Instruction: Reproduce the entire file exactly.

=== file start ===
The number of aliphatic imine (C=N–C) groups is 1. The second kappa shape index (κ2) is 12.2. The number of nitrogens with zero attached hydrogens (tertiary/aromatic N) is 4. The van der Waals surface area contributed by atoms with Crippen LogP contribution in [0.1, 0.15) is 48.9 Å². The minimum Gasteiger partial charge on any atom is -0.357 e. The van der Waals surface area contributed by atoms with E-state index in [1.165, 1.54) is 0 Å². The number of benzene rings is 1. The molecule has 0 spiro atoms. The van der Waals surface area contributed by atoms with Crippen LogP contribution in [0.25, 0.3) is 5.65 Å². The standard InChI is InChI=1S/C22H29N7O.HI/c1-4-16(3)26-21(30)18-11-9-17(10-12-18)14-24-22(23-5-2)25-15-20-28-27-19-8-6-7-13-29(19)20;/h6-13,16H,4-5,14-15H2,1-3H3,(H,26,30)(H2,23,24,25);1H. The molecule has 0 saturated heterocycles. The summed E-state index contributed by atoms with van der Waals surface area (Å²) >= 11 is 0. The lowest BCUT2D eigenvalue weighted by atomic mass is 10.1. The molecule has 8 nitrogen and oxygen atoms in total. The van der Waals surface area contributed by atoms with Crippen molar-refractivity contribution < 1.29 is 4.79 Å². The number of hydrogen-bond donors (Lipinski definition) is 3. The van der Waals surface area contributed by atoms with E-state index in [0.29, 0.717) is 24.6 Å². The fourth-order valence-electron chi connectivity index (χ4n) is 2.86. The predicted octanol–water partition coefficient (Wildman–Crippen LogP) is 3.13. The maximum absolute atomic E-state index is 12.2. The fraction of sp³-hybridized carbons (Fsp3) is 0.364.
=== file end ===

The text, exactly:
The number of aliphatic imine (C=N–C) groups is 1. The second kappa shape index (κ2) is 12.2. The number of nitrogens with zero attached hydrogens (tertiary/aromatic N) is 4. The van der Waals surface area contributed by atoms with Crippen LogP contribution in [0.1, 0.15) is 48.9 Å². The minimum Gasteiger partial charge on any atom is -0.357 e. The van der Waals surface area contributed by atoms with E-state index in [1.165, 1.54) is 0 Å². The number of benzene rings is 1. The molecule has 0 spiro atoms. The van der Waals surface area contributed by atoms with Crippen LogP contribution in [0.25, 0.3) is 5.65 Å². The standard InChI is InChI=1S/C22H29N7O.HI/c1-4-16(3)26-21(30)18-11-9-17(10-12-18)14-24-22(23-5-2)25-15-20-28-27-19-8-6-7-13-29(19)20;/h6-13,16H,4-5,14-15H2,1-3H3,(H,26,30)(H2,23,24,25);1H. The molecule has 0 saturated heterocycles. The summed E-state index contributed by atoms with van der Waals surface area (Å²) >= 11 is 0. The lowest BCUT2D eigenvalue weighted by atomic mass is 10.1. The molecule has 8 nitrogen and oxygen atoms in total. The van der Waals surface area contributed by atoms with Crippen molar-refractivity contribution < 1.29 is 4.79 Å². The number of hydrogen-bond donors (Lipinski definition) is 3. The van der Waals surface area contributed by atoms with E-state index in [0.29, 0.717) is 24.6 Å². The fourth-order valence-electron chi connectivity index (χ4n) is 2.86. The predicted octanol–water partition coefficient (Wildman–Crippen LogP) is 3.13. The maximum absolute atomic E-state index is 12.2. The fraction of sp³-hybridized carbons (Fsp3) is 0.364.